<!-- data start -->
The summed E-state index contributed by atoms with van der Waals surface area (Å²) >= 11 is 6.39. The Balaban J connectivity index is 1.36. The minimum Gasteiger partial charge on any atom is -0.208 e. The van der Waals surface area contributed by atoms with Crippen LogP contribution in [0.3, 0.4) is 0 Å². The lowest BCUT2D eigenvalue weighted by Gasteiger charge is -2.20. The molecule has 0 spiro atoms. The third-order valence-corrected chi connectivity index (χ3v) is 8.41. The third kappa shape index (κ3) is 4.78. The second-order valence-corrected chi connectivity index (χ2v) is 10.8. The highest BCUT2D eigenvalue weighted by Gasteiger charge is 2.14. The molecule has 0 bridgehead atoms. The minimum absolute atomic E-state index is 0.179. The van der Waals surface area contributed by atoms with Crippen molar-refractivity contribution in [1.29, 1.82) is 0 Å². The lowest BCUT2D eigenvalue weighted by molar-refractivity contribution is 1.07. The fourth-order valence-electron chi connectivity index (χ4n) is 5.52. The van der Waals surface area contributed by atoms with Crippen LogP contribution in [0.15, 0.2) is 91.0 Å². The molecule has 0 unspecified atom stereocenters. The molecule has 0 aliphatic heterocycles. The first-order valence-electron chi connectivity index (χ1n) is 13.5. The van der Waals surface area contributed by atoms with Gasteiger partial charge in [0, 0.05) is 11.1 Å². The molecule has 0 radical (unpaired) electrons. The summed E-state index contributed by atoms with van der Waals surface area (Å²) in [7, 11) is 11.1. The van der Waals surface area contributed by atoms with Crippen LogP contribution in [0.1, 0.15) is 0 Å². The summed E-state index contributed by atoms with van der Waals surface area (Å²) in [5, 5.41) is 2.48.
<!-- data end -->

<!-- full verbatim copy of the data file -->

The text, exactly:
The summed E-state index contributed by atoms with van der Waals surface area (Å²) >= 11 is 6.39. The Balaban J connectivity index is 1.36. The minimum Gasteiger partial charge on any atom is -0.208 e. The van der Waals surface area contributed by atoms with Crippen LogP contribution in [0.3, 0.4) is 0 Å². The lowest BCUT2D eigenvalue weighted by Gasteiger charge is -2.20. The molecule has 0 spiro atoms. The third-order valence-corrected chi connectivity index (χ3v) is 8.41. The third kappa shape index (κ3) is 4.78. The second-order valence-corrected chi connectivity index (χ2v) is 10.8. The highest BCUT2D eigenvalue weighted by Gasteiger charge is 2.14. The molecule has 0 bridgehead atoms. The minimum absolute atomic E-state index is 0.179. The van der Waals surface area contributed by atoms with Crippen molar-refractivity contribution in [1.29, 1.82) is 0 Å². The lowest BCUT2D eigenvalue weighted by molar-refractivity contribution is 1.07. The fourth-order valence-electron chi connectivity index (χ4n) is 5.52. The van der Waals surface area contributed by atoms with Crippen LogP contribution in [0.15, 0.2) is 91.0 Å². The molecule has 0 unspecified atom stereocenters. The molecule has 0 aliphatic heterocycles. The first-order valence-electron chi connectivity index (χ1n) is 13.5. The van der Waals surface area contributed by atoms with Gasteiger partial charge in [0, 0.05) is 11.1 Å². The molecule has 0 radical (unpaired) electrons. The summed E-state index contributed by atoms with van der Waals surface area (Å²) in [7, 11) is 11.1. The van der Waals surface area contributed by atoms with Crippen LogP contribution in [0.1, 0.15) is 0 Å². The summed E-state index contributed by atoms with van der Waals surface area (Å²) in [5, 5.41) is 2.48.